A winner's medal from the 1909 Sir Thomas Lipton Trophy, now known as the 'First World Cup' has been discovered in a car boot sale, and will now be sold at Anderson and Garland in Newcastle, England on September 13.
The trophy was created in that year by millionaire businessman Sir Thomas Lipton. It was held in Turin and brought together leading club teams representing Italy, Switzerland and Germany.
However, despite Sir Thomas's ambitions, the Football Association decided not to send a team to represent Great Britain.
|A clip from the 1982 film telling the story of the unlikely win|
For reasons that are historically not clear, Lipton chose a team of amateurs from the Northern League mining village of West Auckland, County Durham, to compete against the prestigious professional clubs Juventus, F.C. Winterhour and Stuttgart.
Surprisingly, the miners won the competition by beating Stuttgart 2-0 then F.C. Winterhour 2-0 in the final on the 12th April.
Perhaps even more amazingly, in 1911 West Auckland travelled again to Italy and defended their World Title beating Juventus 6-1 in the final to become outright holders of the trophy which was never contested again.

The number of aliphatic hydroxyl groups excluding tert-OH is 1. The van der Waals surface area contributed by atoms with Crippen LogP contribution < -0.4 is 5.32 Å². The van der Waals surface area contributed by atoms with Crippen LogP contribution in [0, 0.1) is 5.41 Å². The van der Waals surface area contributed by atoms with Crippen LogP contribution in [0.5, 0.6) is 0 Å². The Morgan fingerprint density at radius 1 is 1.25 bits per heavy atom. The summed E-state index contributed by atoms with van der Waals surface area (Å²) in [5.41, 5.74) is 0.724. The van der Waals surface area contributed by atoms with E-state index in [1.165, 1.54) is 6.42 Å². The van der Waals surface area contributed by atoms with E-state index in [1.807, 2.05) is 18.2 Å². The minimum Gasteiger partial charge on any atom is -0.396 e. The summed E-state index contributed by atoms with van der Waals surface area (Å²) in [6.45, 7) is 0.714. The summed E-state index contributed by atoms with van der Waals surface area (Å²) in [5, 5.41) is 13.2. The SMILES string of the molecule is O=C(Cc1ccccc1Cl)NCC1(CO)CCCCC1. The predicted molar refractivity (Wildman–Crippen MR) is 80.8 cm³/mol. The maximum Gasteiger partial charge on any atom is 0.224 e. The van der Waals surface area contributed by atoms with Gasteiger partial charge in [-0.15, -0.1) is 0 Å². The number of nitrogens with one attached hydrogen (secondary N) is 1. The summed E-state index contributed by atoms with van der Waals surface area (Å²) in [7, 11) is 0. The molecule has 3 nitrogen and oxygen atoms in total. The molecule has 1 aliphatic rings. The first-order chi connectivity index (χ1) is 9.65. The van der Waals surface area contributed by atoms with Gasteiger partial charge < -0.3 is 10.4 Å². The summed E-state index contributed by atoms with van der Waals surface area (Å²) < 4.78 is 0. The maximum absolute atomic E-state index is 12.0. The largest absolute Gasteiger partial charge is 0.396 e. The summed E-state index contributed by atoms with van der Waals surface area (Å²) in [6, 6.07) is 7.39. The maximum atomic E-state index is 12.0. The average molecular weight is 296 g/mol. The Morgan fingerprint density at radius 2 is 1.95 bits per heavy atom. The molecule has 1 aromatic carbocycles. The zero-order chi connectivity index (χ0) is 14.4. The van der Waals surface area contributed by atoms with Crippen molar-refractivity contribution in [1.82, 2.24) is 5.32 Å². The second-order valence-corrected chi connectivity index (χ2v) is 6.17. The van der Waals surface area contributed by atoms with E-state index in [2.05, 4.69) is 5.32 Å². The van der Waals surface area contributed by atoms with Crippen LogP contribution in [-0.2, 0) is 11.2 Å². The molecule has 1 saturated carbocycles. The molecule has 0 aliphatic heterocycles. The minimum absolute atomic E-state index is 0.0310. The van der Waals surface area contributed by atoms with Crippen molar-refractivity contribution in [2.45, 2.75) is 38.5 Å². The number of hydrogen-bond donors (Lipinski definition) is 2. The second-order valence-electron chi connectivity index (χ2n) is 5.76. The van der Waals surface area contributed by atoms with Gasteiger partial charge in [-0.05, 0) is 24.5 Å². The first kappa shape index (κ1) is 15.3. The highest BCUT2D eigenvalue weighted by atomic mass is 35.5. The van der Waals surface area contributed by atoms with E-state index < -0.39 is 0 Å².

Today, a solid silver re-creation of the Thomas Lipton Trophy is displayed in West Auckland Working Men's Club from where, tragically, the original silver-plated Trophy was stolen in 1994.
The obverse of the medal shows a footballing scene in relief bearing the artist's initials "S.J.", whilst the reverse is struck with a World Globe enclosed by a laurel wreath.
The reverse is also inscribed: "II TORNEO INTERNAZIONALE DI FOOT-BALL, INDETTO DALLA STAMPA SPORTIVA, TORINO, APRILE 1909".
The medal, thought to be one of three in existence, was bought as part of a set of programmes for £20. It is now listed at £3,000-5,000, though even this seems like something of a modest estimate given the intense interest in football in England and value of its memorabilia.
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